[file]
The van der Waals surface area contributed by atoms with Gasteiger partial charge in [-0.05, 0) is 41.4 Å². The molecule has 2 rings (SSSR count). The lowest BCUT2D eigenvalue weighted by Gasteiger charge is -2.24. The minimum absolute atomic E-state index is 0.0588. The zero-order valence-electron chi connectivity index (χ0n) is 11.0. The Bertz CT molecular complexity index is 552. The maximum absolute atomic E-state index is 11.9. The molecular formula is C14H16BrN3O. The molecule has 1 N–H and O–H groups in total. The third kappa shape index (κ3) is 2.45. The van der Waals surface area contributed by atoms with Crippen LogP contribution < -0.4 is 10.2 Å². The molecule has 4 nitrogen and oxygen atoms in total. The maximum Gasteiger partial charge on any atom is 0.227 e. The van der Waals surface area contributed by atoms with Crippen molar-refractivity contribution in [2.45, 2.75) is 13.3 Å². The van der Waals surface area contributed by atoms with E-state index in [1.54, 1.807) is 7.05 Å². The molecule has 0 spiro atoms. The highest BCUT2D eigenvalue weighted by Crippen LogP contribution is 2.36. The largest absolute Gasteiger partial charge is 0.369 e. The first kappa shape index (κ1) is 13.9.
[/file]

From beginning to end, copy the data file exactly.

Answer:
The van der Waals surface area contributed by atoms with Gasteiger partial charge in [-0.05, 0) is 41.4 Å². The molecule has 2 rings (SSSR count). The lowest BCUT2D eigenvalue weighted by Gasteiger charge is -2.24. The minimum absolute atomic E-state index is 0.0588. The zero-order valence-electron chi connectivity index (χ0n) is 11.0. The Bertz CT molecular complexity index is 552. The maximum absolute atomic E-state index is 11.9. The molecular formula is C14H16BrN3O. The molecule has 1 N–H and O–H groups in total. The third kappa shape index (κ3) is 2.45. The van der Waals surface area contributed by atoms with Crippen LogP contribution < -0.4 is 10.2 Å². The molecule has 4 nitrogen and oxygen atoms in total. The maximum Gasteiger partial charge on any atom is 0.227 e. The van der Waals surface area contributed by atoms with Crippen molar-refractivity contribution in [2.45, 2.75) is 13.3 Å². The van der Waals surface area contributed by atoms with E-state index in [1.54, 1.807) is 7.05 Å². The molecule has 0 spiro atoms. The highest BCUT2D eigenvalue weighted by Crippen LogP contribution is 2.36. The largest absolute Gasteiger partial charge is 0.369 e. The first kappa shape index (κ1) is 13.9.